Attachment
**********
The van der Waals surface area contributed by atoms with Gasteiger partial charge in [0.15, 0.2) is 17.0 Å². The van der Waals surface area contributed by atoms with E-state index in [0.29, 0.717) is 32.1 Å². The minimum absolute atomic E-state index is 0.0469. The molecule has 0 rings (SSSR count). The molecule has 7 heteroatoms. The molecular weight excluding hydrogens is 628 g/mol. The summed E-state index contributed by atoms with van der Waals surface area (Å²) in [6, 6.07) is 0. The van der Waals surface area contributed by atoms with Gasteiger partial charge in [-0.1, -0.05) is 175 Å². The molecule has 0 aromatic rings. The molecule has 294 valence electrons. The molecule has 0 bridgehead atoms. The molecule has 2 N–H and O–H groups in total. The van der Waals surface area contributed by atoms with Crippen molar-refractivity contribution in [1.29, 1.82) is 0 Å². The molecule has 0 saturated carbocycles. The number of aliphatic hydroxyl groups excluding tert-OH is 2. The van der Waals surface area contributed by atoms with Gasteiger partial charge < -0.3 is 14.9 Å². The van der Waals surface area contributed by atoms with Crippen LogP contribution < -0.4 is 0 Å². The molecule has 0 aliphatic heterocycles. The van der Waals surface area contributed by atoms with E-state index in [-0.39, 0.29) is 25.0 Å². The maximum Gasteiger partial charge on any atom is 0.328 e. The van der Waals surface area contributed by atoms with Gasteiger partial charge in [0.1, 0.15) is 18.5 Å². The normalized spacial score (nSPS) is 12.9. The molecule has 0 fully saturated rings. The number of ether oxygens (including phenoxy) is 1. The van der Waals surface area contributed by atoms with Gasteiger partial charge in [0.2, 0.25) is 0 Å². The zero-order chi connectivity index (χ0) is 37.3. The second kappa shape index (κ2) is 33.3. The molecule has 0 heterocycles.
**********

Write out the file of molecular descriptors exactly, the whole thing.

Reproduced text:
The van der Waals surface area contributed by atoms with Gasteiger partial charge in [0.15, 0.2) is 17.0 Å². The van der Waals surface area contributed by atoms with E-state index in [0.29, 0.717) is 32.1 Å². The minimum absolute atomic E-state index is 0.0469. The molecule has 0 rings (SSSR count). The molecule has 7 heteroatoms. The molecular weight excluding hydrogens is 628 g/mol. The summed E-state index contributed by atoms with van der Waals surface area (Å²) in [6, 6.07) is 0. The van der Waals surface area contributed by atoms with Gasteiger partial charge in [-0.1, -0.05) is 175 Å². The molecule has 0 aromatic rings. The molecule has 294 valence electrons. The molecule has 0 bridgehead atoms. The molecule has 2 N–H and O–H groups in total. The van der Waals surface area contributed by atoms with Crippen molar-refractivity contribution in [1.29, 1.82) is 0 Å². The molecule has 0 saturated carbocycles. The number of aliphatic hydroxyl groups excluding tert-OH is 2. The van der Waals surface area contributed by atoms with Gasteiger partial charge < -0.3 is 14.9 Å². The van der Waals surface area contributed by atoms with Crippen LogP contribution < -0.4 is 0 Å². The molecule has 0 aliphatic heterocycles. The van der Waals surface area contributed by atoms with E-state index in [-0.39, 0.29) is 25.0 Å². The maximum Gasteiger partial charge on any atom is 0.328 e. The van der Waals surface area contributed by atoms with Gasteiger partial charge in [0.1, 0.15) is 18.5 Å². The normalized spacial score (nSPS) is 12.9. The molecule has 0 fully saturated rings. The number of ether oxygens (including phenoxy) is 1. The van der Waals surface area contributed by atoms with Gasteiger partial charge in [0.2, 0.25) is 0 Å². The zero-order chi connectivity index (χ0) is 37.3. The second kappa shape index (κ2) is 33.3. The molecule has 0 heterocycles.